opal is known as a gemstone
showing many colours in a variety of
patterns. As a gemstone, opal has been known
for more than two thousand years, but has
only become widely available in the hundred
years since the discovery of deposits in
Australia. However there are many other
varieties of opal, all of mineralogical
interest, some of commercial and industrial
value. The latter types are usually termed
The relationships between these materials
can best be appreciated if we understand
the nature of opal or opaline silica itself.
The last term gives us the clue to its nature.
Opal is composed of silica (silicon dioxide),
although not all silica is opaline. Silica
occurs in many different forms in nature,
the best known being quartz, which itself
occurs in different forms, ranging from
rock crystal and gemstones such as amethyst
and citrine, to massive rock formations
such as quartzite
and sandstone, to sand on beaches and
crystals are well known, have their
own intrinsic beauty and may be very
quartz is used as a gemstone. Some people
believe that quartz crystals have certain
healing and magical properties.
Another common form of
quartz is known by the general term of chalcedony.
This is a microcrystalline form; that is
it is comprised of a multitude of minute
quartz crystallites visible only under a
microscope. chalcedony is a hard and tough
material which has a variety of uses. It
occurs in large quantities in chalk beds
nodules which, when broken, are seen
to be composed of grey to black material
with a thin white coating on the outside.
They are particularly well known in the
south and east of England where they have
been used from time immemorial.
Flint has an excellent conchoidal fracture,
so that very sharp edges can be produced
by the skilled craftsman. The early Celtic
inhabitants of England have left large quarries
in East Anglia, where they produced and
shaped the flint by skilled chipping and
flaking to form stone tools such as axes,
heads and so on. Being very strong and
resistant to weathering, flint has been
widely used as a building material where
it was abundant. Beautiful flint
churches of earlier centuries are still
a common sight in the south and east of
form of chalcedony which resembles flint
to some extent is chert. This often occurs
as layers in bedded limestones. Chert has
long been used in the ceramic industry.
The material is crushed to a fine powder
and added to the clay and feldspar when
making stoneware and porcelain articles.
Patterned or brightly coloured forms of
chalcedony are Less common, and have been
used as gem and ornamental materials for
thousands of years. Familiar stones in this
category are chrysoprase,
agate and onyx.
Silica also occurs in other less common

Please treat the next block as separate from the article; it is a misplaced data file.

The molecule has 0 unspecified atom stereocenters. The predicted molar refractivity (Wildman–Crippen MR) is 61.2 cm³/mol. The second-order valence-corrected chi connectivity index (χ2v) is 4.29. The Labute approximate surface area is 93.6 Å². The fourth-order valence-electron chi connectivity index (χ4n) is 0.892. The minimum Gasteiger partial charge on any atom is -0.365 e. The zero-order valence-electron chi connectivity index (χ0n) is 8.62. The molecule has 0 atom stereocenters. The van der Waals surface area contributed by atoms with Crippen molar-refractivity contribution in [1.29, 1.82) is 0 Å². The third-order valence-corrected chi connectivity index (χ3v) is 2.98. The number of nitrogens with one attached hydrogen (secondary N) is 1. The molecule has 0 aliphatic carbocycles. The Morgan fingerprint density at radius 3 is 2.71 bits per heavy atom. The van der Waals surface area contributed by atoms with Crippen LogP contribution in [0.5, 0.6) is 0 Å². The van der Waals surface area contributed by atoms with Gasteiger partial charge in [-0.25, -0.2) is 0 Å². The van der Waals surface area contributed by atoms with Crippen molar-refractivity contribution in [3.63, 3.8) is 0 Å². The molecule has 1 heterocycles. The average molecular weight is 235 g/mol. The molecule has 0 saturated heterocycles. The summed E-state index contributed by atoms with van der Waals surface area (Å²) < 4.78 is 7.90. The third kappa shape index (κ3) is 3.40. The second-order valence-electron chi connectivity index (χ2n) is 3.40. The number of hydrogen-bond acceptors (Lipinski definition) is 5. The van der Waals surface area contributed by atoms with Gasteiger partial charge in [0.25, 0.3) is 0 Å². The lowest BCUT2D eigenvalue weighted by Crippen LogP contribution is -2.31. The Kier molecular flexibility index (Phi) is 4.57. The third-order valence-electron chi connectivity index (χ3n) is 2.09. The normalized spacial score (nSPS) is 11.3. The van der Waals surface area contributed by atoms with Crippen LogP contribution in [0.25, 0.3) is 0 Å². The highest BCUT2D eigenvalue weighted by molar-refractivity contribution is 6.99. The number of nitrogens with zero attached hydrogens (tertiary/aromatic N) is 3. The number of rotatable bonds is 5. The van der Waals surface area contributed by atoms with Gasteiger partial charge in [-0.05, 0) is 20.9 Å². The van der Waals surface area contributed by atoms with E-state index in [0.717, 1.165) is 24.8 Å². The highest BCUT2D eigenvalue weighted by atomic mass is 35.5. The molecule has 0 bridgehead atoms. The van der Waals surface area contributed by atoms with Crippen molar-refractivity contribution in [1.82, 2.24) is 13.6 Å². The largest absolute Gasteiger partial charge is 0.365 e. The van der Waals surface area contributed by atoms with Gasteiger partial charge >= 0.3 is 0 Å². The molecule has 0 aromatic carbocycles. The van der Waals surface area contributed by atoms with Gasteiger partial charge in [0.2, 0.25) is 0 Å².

forms in nature. Many of these are only
formed at high temperatures and/or pressures.
The better known forms in this category
are cristobalite and tridymite, which while
not common in natural materials, are very
important industrially; they are particularly
important in the ceramics industry, especially
in relation to refractories.
Occasionally a natural form called melanophlogite
forms tiny cubes in volcanic areas. Other
rare forms, such as coesite and stishovite,
were created by enormous pressures generated
in rocks such as those around Meteor Crater
in Arizona by the impact of the meteorite.
Another form called keatite has been made
in the laboratory. In all, more than 20
forms of silica are known.
forms compounds with other elements in the
earth's crust and mantle. These are the
silicate minerals, more than 800 of which
are known. Most of these materials are uncommon
or rare; those making up a major part of
rocks in the crust number little more than
a dozen. Some of the commonest are feldspar,
mica, and olivine. Together with quartz
they make up the greater part of our
planet outside of the iron-nickel core.
The element silicon, at about 28%, is the
second most abundant material by volume
(after oxygen) in the crust of the earth
- that part 20-40 kilometres down from the
surface on which we live.
Opal differs from most other forms of silica
in that it contains water, the content of
which varies from about three to 20%, depending
in part on the type of opaline silica. It
may be noted that there are other hydrous
silica minerals such as silhydrite, but
these are rare. What then are these various
types of opal?
Our initial question (what is opal?) yielded
the answer precious or gem opal, which indeed
is the best known opaline material. Although
a scientific classification has been proposed
for these materials (Jones and the author,
and is given here,
we may confine ourselves at this stage to
describing the more commonly recognised